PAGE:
15 Jul 4 Ways to Financially Get Ahead
It may be tough to get ahead when it seems like every dollar is going to something of importance, leaving you with not much left by the end of the month. As long as you are not going into debt by carrying a credit card balance over month over month, paying interest, you are in good shape, so it just means tweaking the household day to day operations a bit so that you can give yourself a little cushion to get ahead and avoid that feeling of sinking into debt.
Create a Budget
You might be surprised to learn that experts have said that most Americans do not have a budget, two-thirds in fact, that mean that most just operate on a spending free for all each month, which is pretty scary. In order to ensure that you can allocate funds correctly, it is a good idea to keep track on monthly finances with a budget, trying to account for all monthly expenses and spending on food, gas, and entertainment. You may have to adjust as you go along, making sure you are allowing enough, but at the same time, not too much.
Build an Emergency Fund
You never know what life with throw at you, so it is a good idea to be financially prepared for anything. Ask yourself, would you be able to pay for an unexpected auto repair or household appliance, or would it go on a credit card? What if you had an unfortunate job-loss, would you be able to survive for a few months until you find another job? It is a good idea to keep at least a few months’ worth of expenses in an account in order to have quick access to cash in case of emergency. Some say you don’t want to keep too much, otherwise you have a big sum of money sitting there when it could be performing better in, say, a brokerage account.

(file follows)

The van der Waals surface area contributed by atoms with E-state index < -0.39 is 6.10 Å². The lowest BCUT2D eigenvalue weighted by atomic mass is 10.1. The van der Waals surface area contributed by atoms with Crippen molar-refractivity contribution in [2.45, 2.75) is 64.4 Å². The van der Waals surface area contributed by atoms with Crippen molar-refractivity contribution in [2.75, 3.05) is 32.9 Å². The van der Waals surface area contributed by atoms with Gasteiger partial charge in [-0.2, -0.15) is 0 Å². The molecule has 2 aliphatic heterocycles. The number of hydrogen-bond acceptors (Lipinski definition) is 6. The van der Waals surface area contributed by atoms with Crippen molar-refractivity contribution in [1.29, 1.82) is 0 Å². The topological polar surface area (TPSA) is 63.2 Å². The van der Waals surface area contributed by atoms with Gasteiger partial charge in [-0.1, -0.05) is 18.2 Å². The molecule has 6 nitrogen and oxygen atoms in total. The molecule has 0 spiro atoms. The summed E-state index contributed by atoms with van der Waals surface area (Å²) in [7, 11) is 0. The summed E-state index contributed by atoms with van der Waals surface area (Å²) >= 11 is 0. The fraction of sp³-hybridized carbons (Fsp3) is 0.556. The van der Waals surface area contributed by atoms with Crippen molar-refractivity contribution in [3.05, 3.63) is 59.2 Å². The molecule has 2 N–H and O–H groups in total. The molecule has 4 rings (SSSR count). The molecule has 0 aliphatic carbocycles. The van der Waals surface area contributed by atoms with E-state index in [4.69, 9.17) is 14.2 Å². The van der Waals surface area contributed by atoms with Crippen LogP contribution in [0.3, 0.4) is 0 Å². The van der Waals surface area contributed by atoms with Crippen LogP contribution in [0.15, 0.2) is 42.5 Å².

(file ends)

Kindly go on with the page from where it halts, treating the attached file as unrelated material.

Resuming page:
Reduce Unnecessary Spending
Really the best way to come out ahead is to reduce spending, specifically unnecessary spending. If you pull your last month’s credit card or bank account statement, go through line by line and see what was a needed monthly expense, versus what was not. Add up those that probably could have been avoided and see how much that comes to. You will probably be surprised that is a few hundred dollars, and that could have been best used to pay off debt or better yet, save for the future.
Speaking of savings, are you contributing to your employer 401(k) account? Have an IRA or brokerage account? If your company matches 401(k) contributions, it is a good idea to be putting in at least that. Beyond that, there are plenty of options to save for your future, weighing the benefits of being taxed now vs. taxed when you are ready to withdraw, so it may be a good idea to be in contact with a financial planner who is best suited to guide you through your future savings.